Because the attached paraphernalia may constitute a significant load on the anchor, such as a large sign or a snowfall collection, the anchor attachment must be able to sustain such loads without sliding on or disengaging from the roof panel rib. To prevent sliding and still not penetrate the roof panel, the anchor should have a friction or clamping attachment to the roof panel rib to allow the anchor to support the required loads. To achieve an attachment that can sustain loads of many hundreds of pounds, the anchor is clamped to the rib with a comparable force. To prevent disengagement from the roof panel rib, preferably the anchor should have structural features interconnecting with panel rib structural features that prevent lift-off regardless of friction.

A thin-walled roof panel rib is typically unable to sustain the clamping force required to keep the anchor from sliding on the roof panel rib without permanently deforming the roof panel rib. Once deformed, the roof panel rib is unable to readily come apart or go back together for roof panel replacement. The deformation disrupts the mechanism of the panel rib and is aesthetically displeasing. It is therefore also an advantage to have an anchor securable to a thin-walled metal roof panel at a roof panel rib without significantly deforming the roof panel rib or disrupting the panel interlock with the adjacent metal panel.

SUMMARY OF THE INVENTION

These objects are achieved in a roof anchor comprising a two opposing sides depending from an anchor top forming a channel adapted to fit over a roof panel rib. At least one attachment setscrew is threaded into a hole in the anchor top for attaching roof paraphernalia to the anchor after the anchor is secured to the roof panel rib. Clearly, any similar attachment device may substitute for the attachment setscrew and is deemed included in the anchor. Opposing setscrew on each anchor side thread through matching threaded holes in anchor sides and into the channel, sandwiching a roof panel rib therebetween when it is received into the channel.

To prevent a roof panel rib from collapsing or suffering severe deformation under clamping force of the setscrews, a rib bar typically shaped to functionally match the roof panel rib is inserted within the roof panel rib as a brace. When the anchor setscrews tighten against the roof panel rib, the panel rib sides are sandwiched between the rib bar and the setscrews. The bar sustains the clamping force thereby maintaining the shape of the roof panel rib.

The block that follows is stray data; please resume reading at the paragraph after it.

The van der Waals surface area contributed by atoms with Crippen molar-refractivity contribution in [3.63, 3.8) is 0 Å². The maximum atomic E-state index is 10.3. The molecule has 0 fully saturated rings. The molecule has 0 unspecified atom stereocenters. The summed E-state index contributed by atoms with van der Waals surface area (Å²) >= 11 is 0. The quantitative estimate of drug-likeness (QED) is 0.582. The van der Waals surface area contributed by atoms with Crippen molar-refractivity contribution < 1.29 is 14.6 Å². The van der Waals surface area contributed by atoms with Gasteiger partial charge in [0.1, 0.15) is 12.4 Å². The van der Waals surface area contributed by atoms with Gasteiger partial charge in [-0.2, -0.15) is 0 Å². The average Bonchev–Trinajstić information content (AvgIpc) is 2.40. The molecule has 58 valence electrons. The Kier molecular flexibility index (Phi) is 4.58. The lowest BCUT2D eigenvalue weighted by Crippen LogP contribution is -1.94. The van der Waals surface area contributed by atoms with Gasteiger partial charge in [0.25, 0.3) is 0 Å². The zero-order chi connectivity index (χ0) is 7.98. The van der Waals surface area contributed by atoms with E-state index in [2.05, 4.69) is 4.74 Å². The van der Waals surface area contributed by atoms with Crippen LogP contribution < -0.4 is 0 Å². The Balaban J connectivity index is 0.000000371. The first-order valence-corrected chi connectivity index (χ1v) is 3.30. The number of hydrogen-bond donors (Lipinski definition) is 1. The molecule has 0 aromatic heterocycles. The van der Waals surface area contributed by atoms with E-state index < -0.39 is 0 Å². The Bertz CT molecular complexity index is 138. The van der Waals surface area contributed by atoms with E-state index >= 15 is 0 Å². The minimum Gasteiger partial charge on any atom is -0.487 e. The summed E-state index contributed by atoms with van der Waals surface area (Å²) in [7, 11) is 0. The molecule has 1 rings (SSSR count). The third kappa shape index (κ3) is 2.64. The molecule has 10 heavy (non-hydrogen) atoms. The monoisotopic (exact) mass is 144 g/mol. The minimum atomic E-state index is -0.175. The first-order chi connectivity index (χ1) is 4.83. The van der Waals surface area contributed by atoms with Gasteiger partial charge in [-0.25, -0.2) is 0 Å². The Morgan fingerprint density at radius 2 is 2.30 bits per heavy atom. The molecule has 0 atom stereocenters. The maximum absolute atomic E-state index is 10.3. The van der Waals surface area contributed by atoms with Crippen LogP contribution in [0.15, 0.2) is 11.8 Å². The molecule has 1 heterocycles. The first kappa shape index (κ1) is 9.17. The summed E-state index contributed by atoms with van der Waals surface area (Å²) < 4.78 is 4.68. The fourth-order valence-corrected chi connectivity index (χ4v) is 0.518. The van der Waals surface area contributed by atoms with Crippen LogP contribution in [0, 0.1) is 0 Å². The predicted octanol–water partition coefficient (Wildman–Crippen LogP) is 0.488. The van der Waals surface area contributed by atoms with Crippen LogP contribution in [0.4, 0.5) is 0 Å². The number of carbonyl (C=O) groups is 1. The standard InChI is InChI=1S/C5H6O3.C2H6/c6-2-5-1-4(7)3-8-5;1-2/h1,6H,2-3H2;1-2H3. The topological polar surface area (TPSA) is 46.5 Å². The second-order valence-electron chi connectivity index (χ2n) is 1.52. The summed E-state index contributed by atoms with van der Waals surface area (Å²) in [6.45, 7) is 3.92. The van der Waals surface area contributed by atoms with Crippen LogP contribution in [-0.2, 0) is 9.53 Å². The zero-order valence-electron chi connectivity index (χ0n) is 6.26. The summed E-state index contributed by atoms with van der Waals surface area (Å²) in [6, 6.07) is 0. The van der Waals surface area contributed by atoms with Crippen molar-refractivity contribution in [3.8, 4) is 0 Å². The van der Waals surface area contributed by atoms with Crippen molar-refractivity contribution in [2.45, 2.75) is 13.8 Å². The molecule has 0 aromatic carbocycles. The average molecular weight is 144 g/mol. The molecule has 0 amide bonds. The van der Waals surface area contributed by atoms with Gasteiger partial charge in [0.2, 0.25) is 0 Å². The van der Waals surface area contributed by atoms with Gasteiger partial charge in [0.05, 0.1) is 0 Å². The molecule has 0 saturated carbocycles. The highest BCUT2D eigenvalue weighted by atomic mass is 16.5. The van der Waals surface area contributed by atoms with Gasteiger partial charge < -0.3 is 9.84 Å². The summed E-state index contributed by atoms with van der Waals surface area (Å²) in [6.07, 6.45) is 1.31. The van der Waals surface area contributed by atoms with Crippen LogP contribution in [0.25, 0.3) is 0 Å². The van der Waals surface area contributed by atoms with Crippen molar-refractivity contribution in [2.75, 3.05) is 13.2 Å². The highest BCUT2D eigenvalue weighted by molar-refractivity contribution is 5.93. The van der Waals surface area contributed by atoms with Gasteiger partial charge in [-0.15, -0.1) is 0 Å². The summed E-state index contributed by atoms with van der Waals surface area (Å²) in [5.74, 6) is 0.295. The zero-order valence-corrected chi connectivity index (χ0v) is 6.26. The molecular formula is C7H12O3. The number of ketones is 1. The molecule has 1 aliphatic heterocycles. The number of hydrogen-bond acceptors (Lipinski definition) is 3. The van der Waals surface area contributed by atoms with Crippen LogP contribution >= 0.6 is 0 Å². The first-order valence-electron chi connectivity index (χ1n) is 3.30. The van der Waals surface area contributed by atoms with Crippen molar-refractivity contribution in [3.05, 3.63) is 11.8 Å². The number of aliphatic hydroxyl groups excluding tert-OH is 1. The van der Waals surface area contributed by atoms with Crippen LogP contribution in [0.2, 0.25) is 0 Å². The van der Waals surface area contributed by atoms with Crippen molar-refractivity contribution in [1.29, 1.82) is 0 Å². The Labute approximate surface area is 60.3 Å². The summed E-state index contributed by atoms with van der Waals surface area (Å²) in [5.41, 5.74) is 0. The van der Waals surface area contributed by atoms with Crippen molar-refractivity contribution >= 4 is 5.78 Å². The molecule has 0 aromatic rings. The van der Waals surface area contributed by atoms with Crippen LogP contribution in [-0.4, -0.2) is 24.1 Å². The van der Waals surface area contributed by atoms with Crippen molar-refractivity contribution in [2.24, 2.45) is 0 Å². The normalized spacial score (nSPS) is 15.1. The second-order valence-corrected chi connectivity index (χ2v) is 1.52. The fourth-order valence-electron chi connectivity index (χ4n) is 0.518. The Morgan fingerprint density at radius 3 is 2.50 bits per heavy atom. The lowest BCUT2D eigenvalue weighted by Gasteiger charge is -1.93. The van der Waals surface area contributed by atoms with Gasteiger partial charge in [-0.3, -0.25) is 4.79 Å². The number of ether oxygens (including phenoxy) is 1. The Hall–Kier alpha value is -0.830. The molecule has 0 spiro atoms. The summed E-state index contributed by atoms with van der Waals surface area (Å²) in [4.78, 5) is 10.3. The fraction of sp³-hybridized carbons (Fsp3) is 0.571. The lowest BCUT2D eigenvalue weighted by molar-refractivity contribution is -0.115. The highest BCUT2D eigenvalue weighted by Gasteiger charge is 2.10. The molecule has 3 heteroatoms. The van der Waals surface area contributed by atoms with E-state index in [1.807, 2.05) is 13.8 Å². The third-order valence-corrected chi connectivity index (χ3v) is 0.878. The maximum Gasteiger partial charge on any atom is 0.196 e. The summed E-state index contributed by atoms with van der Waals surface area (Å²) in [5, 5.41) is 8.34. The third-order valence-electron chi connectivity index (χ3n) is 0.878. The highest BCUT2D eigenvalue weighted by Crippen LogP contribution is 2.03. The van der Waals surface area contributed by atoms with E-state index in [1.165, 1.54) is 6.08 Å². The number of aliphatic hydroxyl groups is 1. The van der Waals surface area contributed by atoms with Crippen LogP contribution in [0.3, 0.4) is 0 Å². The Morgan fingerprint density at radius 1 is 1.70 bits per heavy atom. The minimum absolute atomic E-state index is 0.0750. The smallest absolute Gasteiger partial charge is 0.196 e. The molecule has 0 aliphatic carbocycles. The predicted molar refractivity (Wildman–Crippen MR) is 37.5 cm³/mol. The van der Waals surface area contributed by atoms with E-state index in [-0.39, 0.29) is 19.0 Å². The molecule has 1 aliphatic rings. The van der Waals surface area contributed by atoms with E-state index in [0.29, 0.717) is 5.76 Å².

Typically, a roof panel rib comprises a head supported on a thinner neck, matching the shape of the roof panel rib. To prevent the anchor from lifting off the roof panel rib, the setscrews are located on the anchor sides low in the anchor channel, sufficiently apart from the anchor top so that the roof panel rib head can be received between the setscrews and the anchor top. The setscrews then tighten into the roof panel rib at the roof panel rib neck where the neck meets the head. When the setscrews are threaded into the channel under the head, the anchor is prevented from lifting off the roof panel rib, independent of the frictional clamping force that might be applied by the setscrews against the neck. To avoid damage to the head and the neck by threads of the setscrew, the screw threads end intermediate the setscrew, leaving a smooth rod terminating on a setscrew abutment surface. That is, with the setscrew engaging the roof rib with a portion of the head portion and a portion of the neck portion extending outward toward the setscrew, setscrew threads continuing to the setscrew end as in a traditional set screw would cut into and damage the roof rib. It is therefore necessary to end the threads well short of the setscrew abutment surface. Also, for the same reason that the setscrew is not engaging a flat surface, it is necessary in order to not cut into and damage the roof rib that the end of the set screw not present corners that would likely cut into the roof rib but rather end in a curved surface the tapers and blends a curved abutment surface smoothly without discontinuity into the smooth, unthreaded rod portion.

BRIEF DESCRIPTION OF THE DRAWINGS

FIG. 1 is a perspective cut-away view of the anchor mounted over a roof panel rib with a support bar within the rib sustaining the rib from collapse as setscrews in the anchor tighten against the rib at the intersection of the roof panel head and neck. setscrew high in the anchor channel collapsing a roof panel rib within the channel.